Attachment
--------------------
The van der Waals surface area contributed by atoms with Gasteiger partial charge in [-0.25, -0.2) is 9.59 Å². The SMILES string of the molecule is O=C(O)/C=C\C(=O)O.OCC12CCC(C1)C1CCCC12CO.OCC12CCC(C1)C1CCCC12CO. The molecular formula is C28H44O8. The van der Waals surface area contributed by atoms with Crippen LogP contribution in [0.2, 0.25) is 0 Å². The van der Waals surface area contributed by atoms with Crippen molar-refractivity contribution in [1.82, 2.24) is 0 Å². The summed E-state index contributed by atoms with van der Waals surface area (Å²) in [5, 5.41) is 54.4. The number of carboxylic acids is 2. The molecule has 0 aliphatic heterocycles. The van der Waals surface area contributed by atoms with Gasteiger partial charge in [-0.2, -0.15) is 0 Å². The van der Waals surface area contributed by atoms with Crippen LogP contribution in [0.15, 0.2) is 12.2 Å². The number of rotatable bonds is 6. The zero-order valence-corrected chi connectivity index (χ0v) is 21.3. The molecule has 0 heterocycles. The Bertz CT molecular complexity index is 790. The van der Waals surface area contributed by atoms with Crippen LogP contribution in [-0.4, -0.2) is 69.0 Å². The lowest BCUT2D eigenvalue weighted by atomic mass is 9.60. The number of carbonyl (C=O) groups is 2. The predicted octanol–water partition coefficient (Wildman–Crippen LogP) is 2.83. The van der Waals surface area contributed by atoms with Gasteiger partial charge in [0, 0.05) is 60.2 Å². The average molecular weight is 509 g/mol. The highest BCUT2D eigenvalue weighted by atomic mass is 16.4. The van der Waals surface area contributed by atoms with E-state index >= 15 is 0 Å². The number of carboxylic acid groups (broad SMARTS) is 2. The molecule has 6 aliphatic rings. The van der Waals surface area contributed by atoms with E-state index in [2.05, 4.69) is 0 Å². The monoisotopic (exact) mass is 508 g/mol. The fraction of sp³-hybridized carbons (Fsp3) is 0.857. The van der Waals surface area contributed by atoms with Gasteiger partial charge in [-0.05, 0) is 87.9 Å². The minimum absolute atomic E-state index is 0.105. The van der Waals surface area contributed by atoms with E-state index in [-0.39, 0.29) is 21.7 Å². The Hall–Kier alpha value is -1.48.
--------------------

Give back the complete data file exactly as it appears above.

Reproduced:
The van der Waals surface area contributed by atoms with Gasteiger partial charge in [-0.25, -0.2) is 9.59 Å². The SMILES string of the molecule is O=C(O)/C=C\C(=O)O.OCC12CCC(C1)C1CCCC12CO.OCC12CCC(C1)C1CCCC12CO. The molecular formula is C28H44O8. The van der Waals surface area contributed by atoms with Crippen LogP contribution in [0.2, 0.25) is 0 Å². The van der Waals surface area contributed by atoms with Crippen molar-refractivity contribution in [1.82, 2.24) is 0 Å². The summed E-state index contributed by atoms with van der Waals surface area (Å²) in [5, 5.41) is 54.4. The number of carboxylic acids is 2. The molecule has 0 aliphatic heterocycles. The van der Waals surface area contributed by atoms with Gasteiger partial charge in [-0.2, -0.15) is 0 Å². The van der Waals surface area contributed by atoms with Crippen LogP contribution in [0.15, 0.2) is 12.2 Å². The number of rotatable bonds is 6. The zero-order valence-corrected chi connectivity index (χ0v) is 21.3. The molecule has 0 heterocycles. The Bertz CT molecular complexity index is 790. The van der Waals surface area contributed by atoms with Crippen LogP contribution in [-0.4, -0.2) is 69.0 Å². The lowest BCUT2D eigenvalue weighted by atomic mass is 9.60. The number of carbonyl (C=O) groups is 2. The predicted octanol–water partition coefficient (Wildman–Crippen LogP) is 2.83. The van der Waals surface area contributed by atoms with Gasteiger partial charge in [0, 0.05) is 60.2 Å². The average molecular weight is 509 g/mol. The highest BCUT2D eigenvalue weighted by atomic mass is 16.4. The van der Waals surface area contributed by atoms with E-state index >= 15 is 0 Å². The number of carboxylic acid groups (broad SMARTS) is 2. The molecule has 6 aliphatic rings. The van der Waals surface area contributed by atoms with E-state index in [2.05, 4.69) is 0 Å². The monoisotopic (exact) mass is 508 g/mol. The fraction of sp³-hybridized carbons (Fsp3) is 0.857. The van der Waals surface area contributed by atoms with Gasteiger partial charge in [-0.05, 0) is 87.9 Å². The minimum absolute atomic E-state index is 0.105. The van der Waals surface area contributed by atoms with E-state index in [-0.39, 0.29) is 21.7 Å². The Hall–Kier alpha value is -1.48.